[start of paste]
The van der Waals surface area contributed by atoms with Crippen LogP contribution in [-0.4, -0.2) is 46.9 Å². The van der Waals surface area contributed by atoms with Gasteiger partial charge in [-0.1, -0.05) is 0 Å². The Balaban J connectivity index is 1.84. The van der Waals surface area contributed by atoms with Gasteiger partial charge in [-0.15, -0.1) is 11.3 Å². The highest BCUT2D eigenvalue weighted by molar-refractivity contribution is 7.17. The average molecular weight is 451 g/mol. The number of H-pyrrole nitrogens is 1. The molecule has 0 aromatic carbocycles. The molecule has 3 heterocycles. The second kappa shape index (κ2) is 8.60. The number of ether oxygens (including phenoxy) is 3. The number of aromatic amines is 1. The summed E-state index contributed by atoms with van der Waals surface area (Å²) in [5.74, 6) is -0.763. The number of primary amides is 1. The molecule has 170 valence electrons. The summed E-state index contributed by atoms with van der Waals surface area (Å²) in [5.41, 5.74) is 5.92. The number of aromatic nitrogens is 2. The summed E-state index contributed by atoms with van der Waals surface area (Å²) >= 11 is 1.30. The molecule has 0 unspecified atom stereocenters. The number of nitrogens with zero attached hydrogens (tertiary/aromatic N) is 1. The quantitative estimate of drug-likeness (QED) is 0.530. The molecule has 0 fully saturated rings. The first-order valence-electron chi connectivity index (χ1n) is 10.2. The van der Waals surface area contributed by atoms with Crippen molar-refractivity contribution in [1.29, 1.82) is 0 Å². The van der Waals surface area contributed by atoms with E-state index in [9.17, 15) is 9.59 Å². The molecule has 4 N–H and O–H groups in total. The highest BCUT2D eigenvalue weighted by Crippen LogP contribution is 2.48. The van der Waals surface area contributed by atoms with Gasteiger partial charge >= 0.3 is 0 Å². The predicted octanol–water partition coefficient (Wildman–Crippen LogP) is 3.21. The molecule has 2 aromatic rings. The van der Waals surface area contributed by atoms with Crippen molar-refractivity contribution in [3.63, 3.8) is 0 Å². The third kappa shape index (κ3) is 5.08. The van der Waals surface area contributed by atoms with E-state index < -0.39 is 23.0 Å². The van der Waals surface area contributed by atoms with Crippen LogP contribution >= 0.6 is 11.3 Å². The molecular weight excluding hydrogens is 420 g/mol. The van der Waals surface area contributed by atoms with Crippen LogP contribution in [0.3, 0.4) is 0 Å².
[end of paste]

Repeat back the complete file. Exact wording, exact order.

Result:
The van der Waals surface area contributed by atoms with Crippen LogP contribution in [-0.4, -0.2) is 46.9 Å². The van der Waals surface area contributed by atoms with Gasteiger partial charge in [-0.1, -0.05) is 0 Å². The Balaban J connectivity index is 1.84. The van der Waals surface area contributed by atoms with Gasteiger partial charge in [-0.15, -0.1) is 11.3 Å². The highest BCUT2D eigenvalue weighted by molar-refractivity contribution is 7.17. The average molecular weight is 451 g/mol. The number of H-pyrrole nitrogens is 1. The molecule has 0 aromatic carbocycles. The molecule has 3 heterocycles. The second kappa shape index (κ2) is 8.60. The number of ether oxygens (including phenoxy) is 3. The number of aromatic amines is 1. The summed E-state index contributed by atoms with van der Waals surface area (Å²) in [5.74, 6) is -0.763. The number of primary amides is 1. The molecule has 170 valence electrons. The summed E-state index contributed by atoms with van der Waals surface area (Å²) in [5.41, 5.74) is 5.92. The number of aromatic nitrogens is 2. The summed E-state index contributed by atoms with van der Waals surface area (Å²) >= 11 is 1.30. The molecule has 0 unspecified atom stereocenters. The number of nitrogens with zero attached hydrogens (tertiary/aromatic N) is 1. The quantitative estimate of drug-likeness (QED) is 0.530. The molecule has 0 fully saturated rings. The first-order valence-electron chi connectivity index (χ1n) is 10.2. The van der Waals surface area contributed by atoms with Crippen molar-refractivity contribution in [1.29, 1.82) is 0 Å². The van der Waals surface area contributed by atoms with E-state index in [9.17, 15) is 9.59 Å². The molecule has 4 N–H and O–H groups in total. The highest BCUT2D eigenvalue weighted by Crippen LogP contribution is 2.48. The van der Waals surface area contributed by atoms with Gasteiger partial charge >= 0.3 is 0 Å². The predicted octanol–water partition coefficient (Wildman–Crippen LogP) is 3.21. The molecule has 2 aromatic rings. The van der Waals surface area contributed by atoms with Crippen molar-refractivity contribution in [3.63, 3.8) is 0 Å². The third kappa shape index (κ3) is 5.08. The van der Waals surface area contributed by atoms with E-state index < -0.39 is 23.0 Å². The van der Waals surface area contributed by atoms with Crippen LogP contribution >= 0.6 is 11.3 Å². The molecular weight excluding hydrogens is 420 g/mol. The van der Waals surface area contributed by atoms with Crippen LogP contribution in [0.3, 0.4) is 0 Å².